The top commander of the Islamic Revolutionary Guard Corps (IRGC), Maj. Gen. Mohammad Ali Jafari, earlier this week declared that Iran has trained 100,000 voluntary forces to share experiences and know-how with the Iraqi and Syrian militaries. In this vein, Jafari also asserted that Iran’s strategy in the region has been far more effective in containing the Islamic State’s (IS') terrorism compared to that of the United States, which has spent a hefty amount for the same purpose.
The appreciation for these collaborative efforts was manifested in the recent official visit of Iran’s President Hassan Rouhani to Iraq, which attracted international attention. Rouhani arrived in Baghdad at the invitation of his Iraqi counterpart. The visit was publicly announced. His plane touched down in the capital in broad daylight, and high-ranking authorities warmly received him. During his three-day tour of the country, he met with virtually all top officials in Iraq — and also the highest religious authorities, including Grand Ayatollah Ali al-Sistani.
The trip stood in glaring contrast to that of US President Donald Trump, who at the end of December 2018 paid a secret visit to Iraq that involved landing at a US military base with plane lights turned off and with no Iraqi officials at hand to welcome him. The Iraqi president, prime minister and speaker of parliament all refused to meet with him.
The root causes of these contrasts lie in the divergent regional strategies of the United States and Iran.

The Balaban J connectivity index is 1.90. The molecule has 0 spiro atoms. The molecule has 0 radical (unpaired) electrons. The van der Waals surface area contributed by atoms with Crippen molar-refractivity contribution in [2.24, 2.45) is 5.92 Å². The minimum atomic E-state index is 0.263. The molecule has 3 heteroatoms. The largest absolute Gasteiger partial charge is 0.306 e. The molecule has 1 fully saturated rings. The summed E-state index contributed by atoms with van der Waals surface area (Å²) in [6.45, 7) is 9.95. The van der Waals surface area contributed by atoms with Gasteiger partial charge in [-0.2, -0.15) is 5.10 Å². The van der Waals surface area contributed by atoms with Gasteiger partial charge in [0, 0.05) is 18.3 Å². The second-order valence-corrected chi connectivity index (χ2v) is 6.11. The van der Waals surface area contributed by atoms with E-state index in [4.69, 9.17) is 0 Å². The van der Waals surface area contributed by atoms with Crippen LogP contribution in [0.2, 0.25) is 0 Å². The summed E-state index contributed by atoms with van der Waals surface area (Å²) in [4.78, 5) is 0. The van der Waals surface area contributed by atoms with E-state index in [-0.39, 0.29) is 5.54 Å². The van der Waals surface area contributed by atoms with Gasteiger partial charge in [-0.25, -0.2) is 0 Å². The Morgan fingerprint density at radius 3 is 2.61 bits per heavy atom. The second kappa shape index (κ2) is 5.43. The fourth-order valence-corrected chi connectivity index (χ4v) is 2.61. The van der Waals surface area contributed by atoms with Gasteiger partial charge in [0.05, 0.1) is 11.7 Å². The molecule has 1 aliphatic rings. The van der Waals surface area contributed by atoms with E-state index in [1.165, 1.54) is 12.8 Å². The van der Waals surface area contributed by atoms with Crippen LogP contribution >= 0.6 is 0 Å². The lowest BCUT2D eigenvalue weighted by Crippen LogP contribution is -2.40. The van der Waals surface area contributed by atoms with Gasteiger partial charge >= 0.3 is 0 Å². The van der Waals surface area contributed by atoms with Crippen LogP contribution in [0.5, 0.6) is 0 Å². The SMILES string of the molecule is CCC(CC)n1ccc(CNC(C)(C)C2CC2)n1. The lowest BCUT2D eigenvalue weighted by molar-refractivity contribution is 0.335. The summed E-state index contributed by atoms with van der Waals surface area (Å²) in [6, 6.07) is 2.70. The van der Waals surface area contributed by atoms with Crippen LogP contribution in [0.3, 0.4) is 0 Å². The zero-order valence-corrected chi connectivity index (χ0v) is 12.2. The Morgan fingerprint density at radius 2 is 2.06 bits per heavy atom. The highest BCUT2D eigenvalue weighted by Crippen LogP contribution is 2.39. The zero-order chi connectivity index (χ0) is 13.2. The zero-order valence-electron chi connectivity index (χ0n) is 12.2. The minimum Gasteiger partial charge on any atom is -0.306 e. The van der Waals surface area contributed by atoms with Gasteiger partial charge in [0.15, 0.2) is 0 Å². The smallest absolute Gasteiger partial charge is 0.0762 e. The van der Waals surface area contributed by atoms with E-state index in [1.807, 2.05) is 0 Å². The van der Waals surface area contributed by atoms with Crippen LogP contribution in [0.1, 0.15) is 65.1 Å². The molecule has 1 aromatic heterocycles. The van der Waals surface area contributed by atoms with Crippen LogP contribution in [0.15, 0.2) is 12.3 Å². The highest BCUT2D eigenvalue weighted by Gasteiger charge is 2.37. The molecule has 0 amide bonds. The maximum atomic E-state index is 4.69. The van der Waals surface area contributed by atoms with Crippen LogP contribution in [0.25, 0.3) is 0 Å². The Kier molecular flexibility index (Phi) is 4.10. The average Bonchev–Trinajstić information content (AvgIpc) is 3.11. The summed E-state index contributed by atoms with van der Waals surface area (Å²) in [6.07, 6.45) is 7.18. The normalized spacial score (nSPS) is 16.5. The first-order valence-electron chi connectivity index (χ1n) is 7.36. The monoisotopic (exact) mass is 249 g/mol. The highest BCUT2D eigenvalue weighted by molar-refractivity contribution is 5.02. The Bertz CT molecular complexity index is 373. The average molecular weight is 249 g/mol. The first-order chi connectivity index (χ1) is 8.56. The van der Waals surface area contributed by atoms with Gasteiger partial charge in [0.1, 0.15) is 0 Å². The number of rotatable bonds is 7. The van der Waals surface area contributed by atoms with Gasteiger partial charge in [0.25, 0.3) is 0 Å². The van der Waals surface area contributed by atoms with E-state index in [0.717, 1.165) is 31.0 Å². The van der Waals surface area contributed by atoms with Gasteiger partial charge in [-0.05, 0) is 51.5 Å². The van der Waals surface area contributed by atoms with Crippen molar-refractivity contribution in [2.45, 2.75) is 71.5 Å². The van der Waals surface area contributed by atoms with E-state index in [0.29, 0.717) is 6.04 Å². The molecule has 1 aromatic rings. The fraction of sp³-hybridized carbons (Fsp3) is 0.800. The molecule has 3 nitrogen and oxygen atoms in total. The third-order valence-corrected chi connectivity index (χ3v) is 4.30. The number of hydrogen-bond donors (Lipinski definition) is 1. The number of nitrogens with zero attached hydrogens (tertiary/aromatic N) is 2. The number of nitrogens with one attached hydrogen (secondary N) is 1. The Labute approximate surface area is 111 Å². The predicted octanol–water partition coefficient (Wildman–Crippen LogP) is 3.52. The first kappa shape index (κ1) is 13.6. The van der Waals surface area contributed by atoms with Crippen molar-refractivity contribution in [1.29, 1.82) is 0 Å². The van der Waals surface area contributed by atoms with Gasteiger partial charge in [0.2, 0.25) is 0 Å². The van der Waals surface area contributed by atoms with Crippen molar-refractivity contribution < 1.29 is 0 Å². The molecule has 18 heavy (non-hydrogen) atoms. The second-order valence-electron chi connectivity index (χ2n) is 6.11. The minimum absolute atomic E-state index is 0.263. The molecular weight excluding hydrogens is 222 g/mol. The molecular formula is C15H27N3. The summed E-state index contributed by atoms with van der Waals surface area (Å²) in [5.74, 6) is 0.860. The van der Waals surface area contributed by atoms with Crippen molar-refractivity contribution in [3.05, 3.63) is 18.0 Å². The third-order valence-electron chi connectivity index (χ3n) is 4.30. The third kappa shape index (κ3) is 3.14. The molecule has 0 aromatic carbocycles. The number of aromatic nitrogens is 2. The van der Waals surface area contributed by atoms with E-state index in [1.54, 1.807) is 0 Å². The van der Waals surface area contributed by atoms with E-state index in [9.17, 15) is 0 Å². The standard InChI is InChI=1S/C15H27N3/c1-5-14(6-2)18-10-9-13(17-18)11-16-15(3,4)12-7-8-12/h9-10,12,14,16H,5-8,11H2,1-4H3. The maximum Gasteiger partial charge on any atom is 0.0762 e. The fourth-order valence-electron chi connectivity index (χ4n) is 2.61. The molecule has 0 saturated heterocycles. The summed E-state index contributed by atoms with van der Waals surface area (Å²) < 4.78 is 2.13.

For some analysts both in the Middle East and beyond, Iran’s 1979 Islamic Revolution is taken to be the landmark juncture from which many of the regional developments are engendered. One of the notable features of post-revolutionary Iran has been its contumacious and trouble-ridden relations with the United States. As many have argued in the past, there is sufficient evidence to suggest that in some crucial areas, the national interests of Iran and the United States systematically converge. For instance, both the United States and Iran found the Taliban regime in Afghanistan and Saddam Hussein of Iraq to be their shared nemeses. Similarly, both Washington and Tehran presently find IS as well as an extensive network of extremist groups such as al-Qaeda, al-Nusra and Boko Haram to be their top priority national security threats.
However, the question is why such a convergence of national security interests does not pave the way for a resumption of bilateral relations between Iran and the United States. One could, of course, argue that the answer lies in the dogmatism and shortsightedness in the making of foreign policy of successive US administrations, such as consistent support of allies in the region who reportedly bolster terror. There are indeed many US intelligence reports that confirm the persistent financial and logistical support of Saudi Arabia for terrorist organizations such as al-Qaeda, al-Nusra and IS. In other words, the ideological sustenance and financial resources of these extremist groups come directly from US allies. Similarly, the United States is providing political and military support to supposed Arab allies that are responsible for instability in the region via disastrous wars such as the one in Yemen.